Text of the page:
How to Make the Most of Your Internship
Whether you’ve recently graduated, you’re considering a career change, or you’re making the most of your summer holidays – an internship is highly likely to be on the cards.
An internship allows you to gain skills and experience in a field of work you hope to become employed in. Apply yourself during an internship and you’ll finish a better informed and more skilled person ready to take your career by the scruff of the neck.
Here’s our insider advice on how to make the most from your internship. Trust us, we run an internship programme:
Adapt to the company’s culture
Everyone’s different but there are a few basics you can follow to ensure you fit in with your colleagues.
- Dress code – the simple advice is get it right. Is everyone else wearing business dress? Then you should too. Don’t stand out like a sore thumb, it’ll just bring the wrong kind of attention your way.
- Punctuality and going home – some companies can be rather unforgiving. If your colleagues are at their desk and working by 9am sharp, make sure you are too. Perhaps they only nip out for a quick lunch and stay on past their contracted hours, take note. Remember you’re there to impress, so adapt.
- Socialising – many businesses thrive on good interpersonal relationships among staff and may encourage them through social events. It could be as simple as drinks after work on a Friday. If you’re invited – go! Even if it's just to show your face.
Do all the above and you’re more likely to be accepted into the team and your colleagues will automatically view you in a positive light; in turn providing opportunities for your personality and work ethic to shine through.
If you’re a fully functioning member of the team you’ll gain more support from colleagues, be given more interesting tasks to do, and ultimately leave with enhanced skills and having had a better experience. You might even be offered a full-time role.
Show an interest in the whole company
Your individual tasks may seem mundane, and often they will be, but how do they fit into the big picture? If the company has organised your internship properly than you’ll be doing work that’s useful to them – find out why and how. Show an enthusiasm for the mundane and you’ll likely be given more engaging jobs.
If your job is largely making someone else’s life easier, show a keen interest in what they’re doing and how they’re using your work.
If it’s appropriate, volunteer your services for a variety of projects – consider working on these outside of normal hours if necessary.
If you know the company inside out, you’ll become an asset able to make worthwhile contributions to meetings and strategy. Assets become indispensable, so a job offer is all the more likely.
Always remember – you don’t know the company inside out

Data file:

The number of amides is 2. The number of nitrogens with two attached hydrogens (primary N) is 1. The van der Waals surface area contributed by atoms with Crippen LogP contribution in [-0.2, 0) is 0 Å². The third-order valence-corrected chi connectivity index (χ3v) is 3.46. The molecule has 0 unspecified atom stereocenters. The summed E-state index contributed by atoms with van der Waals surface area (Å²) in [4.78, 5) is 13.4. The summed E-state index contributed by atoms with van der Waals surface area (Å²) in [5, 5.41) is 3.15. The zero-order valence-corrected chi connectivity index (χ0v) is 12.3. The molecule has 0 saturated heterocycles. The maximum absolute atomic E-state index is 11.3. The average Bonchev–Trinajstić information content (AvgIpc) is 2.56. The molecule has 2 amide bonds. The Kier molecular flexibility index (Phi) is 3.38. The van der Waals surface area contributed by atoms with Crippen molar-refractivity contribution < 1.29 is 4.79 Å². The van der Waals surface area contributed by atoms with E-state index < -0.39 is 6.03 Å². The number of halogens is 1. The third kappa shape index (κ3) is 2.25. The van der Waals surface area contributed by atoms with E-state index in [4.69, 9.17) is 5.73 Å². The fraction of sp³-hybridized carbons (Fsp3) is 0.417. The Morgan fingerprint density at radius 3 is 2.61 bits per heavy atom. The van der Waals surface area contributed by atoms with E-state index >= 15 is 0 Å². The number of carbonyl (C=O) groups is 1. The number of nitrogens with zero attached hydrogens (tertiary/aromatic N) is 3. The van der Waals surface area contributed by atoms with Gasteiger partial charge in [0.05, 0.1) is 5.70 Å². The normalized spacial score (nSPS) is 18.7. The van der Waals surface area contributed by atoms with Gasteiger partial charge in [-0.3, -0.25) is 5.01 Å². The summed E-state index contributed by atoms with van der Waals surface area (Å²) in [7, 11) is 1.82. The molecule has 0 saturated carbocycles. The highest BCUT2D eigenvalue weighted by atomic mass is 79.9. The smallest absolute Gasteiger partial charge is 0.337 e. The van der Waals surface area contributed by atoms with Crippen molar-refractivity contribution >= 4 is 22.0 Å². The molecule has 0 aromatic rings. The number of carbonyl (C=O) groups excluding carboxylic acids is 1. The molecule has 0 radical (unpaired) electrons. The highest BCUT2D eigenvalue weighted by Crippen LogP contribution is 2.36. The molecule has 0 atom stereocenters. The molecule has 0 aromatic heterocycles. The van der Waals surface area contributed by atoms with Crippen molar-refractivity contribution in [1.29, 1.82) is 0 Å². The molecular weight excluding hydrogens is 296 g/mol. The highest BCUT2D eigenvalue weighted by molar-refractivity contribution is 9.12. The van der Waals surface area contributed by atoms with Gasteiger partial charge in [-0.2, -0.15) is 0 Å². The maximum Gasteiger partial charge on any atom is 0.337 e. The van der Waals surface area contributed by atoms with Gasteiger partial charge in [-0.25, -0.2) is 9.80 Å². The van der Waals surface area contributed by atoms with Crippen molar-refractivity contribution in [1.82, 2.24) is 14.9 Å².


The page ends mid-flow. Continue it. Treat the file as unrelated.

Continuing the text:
“But you just said…”
Yes we did, but trust us this just isn’t achievable. If you think you know it all after a few months you’ll be viewed as arrogant. Treat the internship as you should treat life – never stop learning.
If it doesn’t come readily, pursue it yourself. There’s no harm in asking your boss how you’re doing, what you could to do to improve and such like. An enthusiasm to better yourself won’t go unnoticed.
If feedback comes readily, listen and heed its advice. It’s all part of the learning process, A person who shows a willingness to learn, adapt and improve is far more useful to any business than someone set in their ways.
If you follow the rest of our advice, this will come naturally. Networking is uncomfortable for many but, as businesses are people-led, it’s kind of essential to get this right. A company won’t employ or recommend someone they don’t like.
Accruing contacts makes the next stage easier, whatever that may be. If you’re offered a job you’ll be better equipped to thrive from the get-go. If you’re not, your contacts could help you get your feet through the door at another company, keep you informed of industry developments, give you a glowing reference… the list goes on.
Don’t become too preoccupied with networking
It’s not all about the connections you have, there’s the nitty gritty of the day-to-day tasks to be completed. Maintain a balance between work and social skills – a charm offensive alone will not work.
This is particularly poignant if you are working in your desired field. You’re surrounded by people who are doing the work you want to get into. Use this opportunity to help inform your career plans.
Ask them questions.
- How did they get to where they are today?
- How long did it take?
- What’s their number one tip?
Show your appreciation
Leave a sweet taste in your employer’s mouth. Let them know how much you appreciated the opportunity to work for them – it gives us a good feeling and manners cost nothing.
Learn from those who went before you
Some of our readers share their real-life intern stories. Learn from their experience.